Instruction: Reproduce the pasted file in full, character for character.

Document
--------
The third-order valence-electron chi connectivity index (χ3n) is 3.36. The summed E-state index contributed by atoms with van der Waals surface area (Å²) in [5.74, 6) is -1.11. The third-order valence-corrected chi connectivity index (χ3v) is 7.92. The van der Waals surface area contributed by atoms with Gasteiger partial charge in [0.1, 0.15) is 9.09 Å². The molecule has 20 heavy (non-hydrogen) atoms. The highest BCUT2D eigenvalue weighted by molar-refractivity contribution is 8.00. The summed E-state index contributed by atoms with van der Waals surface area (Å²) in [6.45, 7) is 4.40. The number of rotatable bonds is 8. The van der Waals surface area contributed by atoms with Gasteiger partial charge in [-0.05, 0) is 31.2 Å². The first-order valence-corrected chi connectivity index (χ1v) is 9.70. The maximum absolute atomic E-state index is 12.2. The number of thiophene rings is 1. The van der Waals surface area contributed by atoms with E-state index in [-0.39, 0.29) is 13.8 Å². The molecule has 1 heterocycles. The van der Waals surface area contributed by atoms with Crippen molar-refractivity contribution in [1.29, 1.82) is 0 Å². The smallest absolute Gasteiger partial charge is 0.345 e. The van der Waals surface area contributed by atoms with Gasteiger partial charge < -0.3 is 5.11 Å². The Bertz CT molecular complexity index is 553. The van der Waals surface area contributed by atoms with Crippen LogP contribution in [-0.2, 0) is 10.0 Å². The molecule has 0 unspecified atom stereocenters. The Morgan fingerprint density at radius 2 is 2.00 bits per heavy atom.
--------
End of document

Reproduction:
The third-order valence-electron chi connectivity index (χ3n) is 3.36. The summed E-state index contributed by atoms with van der Waals surface area (Å²) in [5.74, 6) is -1.11. The third-order valence-corrected chi connectivity index (χ3v) is 7.92. The van der Waals surface area contributed by atoms with Gasteiger partial charge in [0.1, 0.15) is 9.09 Å². The molecule has 20 heavy (non-hydrogen) atoms. The highest BCUT2D eigenvalue weighted by molar-refractivity contribution is 8.00. The summed E-state index contributed by atoms with van der Waals surface area (Å²) in [6.45, 7) is 4.40. The number of rotatable bonds is 8. The van der Waals surface area contributed by atoms with Gasteiger partial charge in [-0.05, 0) is 31.2 Å². The first-order valence-corrected chi connectivity index (χ1v) is 9.70. The maximum absolute atomic E-state index is 12.2. The number of thiophene rings is 1. The van der Waals surface area contributed by atoms with E-state index in [-0.39, 0.29) is 13.8 Å². The molecule has 1 heterocycles. The van der Waals surface area contributed by atoms with Crippen molar-refractivity contribution in [1.29, 1.82) is 0 Å². The smallest absolute Gasteiger partial charge is 0.345 e. The van der Waals surface area contributed by atoms with Gasteiger partial charge < -0.3 is 5.11 Å². The Bertz CT molecular complexity index is 553. The van der Waals surface area contributed by atoms with Crippen LogP contribution in [-0.2, 0) is 10.0 Å². The molecule has 0 unspecified atom stereocenters. The Morgan fingerprint density at radius 2 is 2.00 bits per heavy atom.